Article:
ARB Research Seminar
This page updated June 19, 2013
CMV Inventory Development, Validation and Application to Emerging Policy Analysis
James Corbett, Ph.D. and Chengfeng Wang, University of Delaware
April 18, 2005
Cal EPA Headquarters, 1001 "I" Street, Sacramento, CA
This seminar will present a brief summary of recent work on behalf of ARB to evaluate accuracy of current marine vessel emissions estimation methods. Specifically, this work evaluated apparent differences between inventory estimation methodologies, atmospheric predictions, and field observations, and concluded that agreement between emissions calculated using published emissions rates and monitored stack test results is relatively good. The results show that improved emission inventories are consistent with monitoring results; however, emissions rates derived from in-plume observations demonstrated greater disagreement with published emissions rates. Nonetheless, good agreement between monitoring and modeling emissions rates helps confirm that differences between inventory estimates and in-plume observations are likely a result of complex chemical processing within ship plumes. These insights support development of better regional CMV inventories, spatially resolved and appropriate for modeling fate and transport to estimate the contribution of shipping activity to air quality and health impacts. The presentation will also outline planned work to produce updated regional inventories of CMV emissions, including forecasting emissions under various scenarios including the designation of SOx Emission Control Areas (SECAs) under international maritime conventions. The presentation will invite dialogue about the strengths and limitations of regional CMV inventories, and their value to the scientific and policy analysis of mitigation strategies.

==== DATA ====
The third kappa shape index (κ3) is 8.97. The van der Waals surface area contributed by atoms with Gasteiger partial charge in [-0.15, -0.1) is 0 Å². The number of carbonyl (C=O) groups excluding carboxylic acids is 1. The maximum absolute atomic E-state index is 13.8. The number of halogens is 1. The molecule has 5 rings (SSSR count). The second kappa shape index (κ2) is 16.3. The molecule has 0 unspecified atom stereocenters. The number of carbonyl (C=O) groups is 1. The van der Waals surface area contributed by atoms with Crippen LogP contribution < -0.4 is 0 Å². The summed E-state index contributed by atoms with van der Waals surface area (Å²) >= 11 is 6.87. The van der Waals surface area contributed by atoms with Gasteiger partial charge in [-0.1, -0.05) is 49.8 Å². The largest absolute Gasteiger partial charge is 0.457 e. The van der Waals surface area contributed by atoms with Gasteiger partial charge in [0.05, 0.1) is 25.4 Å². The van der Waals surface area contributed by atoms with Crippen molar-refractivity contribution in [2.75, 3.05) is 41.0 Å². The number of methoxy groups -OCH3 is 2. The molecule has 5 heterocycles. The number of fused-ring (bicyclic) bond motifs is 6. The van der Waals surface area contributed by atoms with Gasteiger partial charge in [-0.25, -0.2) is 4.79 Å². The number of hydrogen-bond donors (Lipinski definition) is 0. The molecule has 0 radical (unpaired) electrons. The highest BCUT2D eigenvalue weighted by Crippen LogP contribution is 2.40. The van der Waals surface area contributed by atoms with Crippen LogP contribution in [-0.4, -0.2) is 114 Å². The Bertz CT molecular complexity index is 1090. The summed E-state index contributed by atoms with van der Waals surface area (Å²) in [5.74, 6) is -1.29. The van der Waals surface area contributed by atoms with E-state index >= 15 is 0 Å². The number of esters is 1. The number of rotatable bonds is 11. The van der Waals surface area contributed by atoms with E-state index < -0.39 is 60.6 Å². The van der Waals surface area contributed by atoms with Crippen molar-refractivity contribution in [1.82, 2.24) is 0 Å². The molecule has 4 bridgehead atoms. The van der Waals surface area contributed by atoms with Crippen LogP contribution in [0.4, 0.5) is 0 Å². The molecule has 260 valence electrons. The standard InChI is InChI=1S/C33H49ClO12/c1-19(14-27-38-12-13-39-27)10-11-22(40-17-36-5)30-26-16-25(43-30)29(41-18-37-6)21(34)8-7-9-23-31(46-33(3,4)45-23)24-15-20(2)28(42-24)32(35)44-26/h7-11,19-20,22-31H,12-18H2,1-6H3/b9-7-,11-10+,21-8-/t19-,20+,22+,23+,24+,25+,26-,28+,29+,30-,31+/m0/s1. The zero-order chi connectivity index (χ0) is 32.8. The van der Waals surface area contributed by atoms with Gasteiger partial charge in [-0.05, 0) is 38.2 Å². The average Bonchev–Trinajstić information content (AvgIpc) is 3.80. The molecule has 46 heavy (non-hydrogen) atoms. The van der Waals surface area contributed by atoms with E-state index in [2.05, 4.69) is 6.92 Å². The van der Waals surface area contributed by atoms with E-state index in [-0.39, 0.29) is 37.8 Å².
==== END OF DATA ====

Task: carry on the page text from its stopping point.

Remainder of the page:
James Corbett, Ph.D., has a degree (1999) in Engineering and Public Policy from Carnegie Mellon University and currently is an assistant professor in the Marine Policy Program at the University of Delaware's Graduate College of Marine Studies. His research has focused on transportation and environment, specifically international maritime transportation and pollution issues, domestic policy issues related to the Maritime Transportation System (MTS), science and technology policy related to coastal and transportation systems, and interdisciplinary technology-policy decision-making. His current projects include environmental and energy performance measures in multimodal transportation, ship emissions assessment (SEA) including local, regional, and global impacts, technology-policy assessment of shipboard pollution and emission-reduction alternatives, and evaluation of public-private incentives to reduce emissions from regional ferries (Federal Transit Administration). He has published more than 20 peer-reviewed papers on air pollution from marine vessels, including articles in Science and Nature.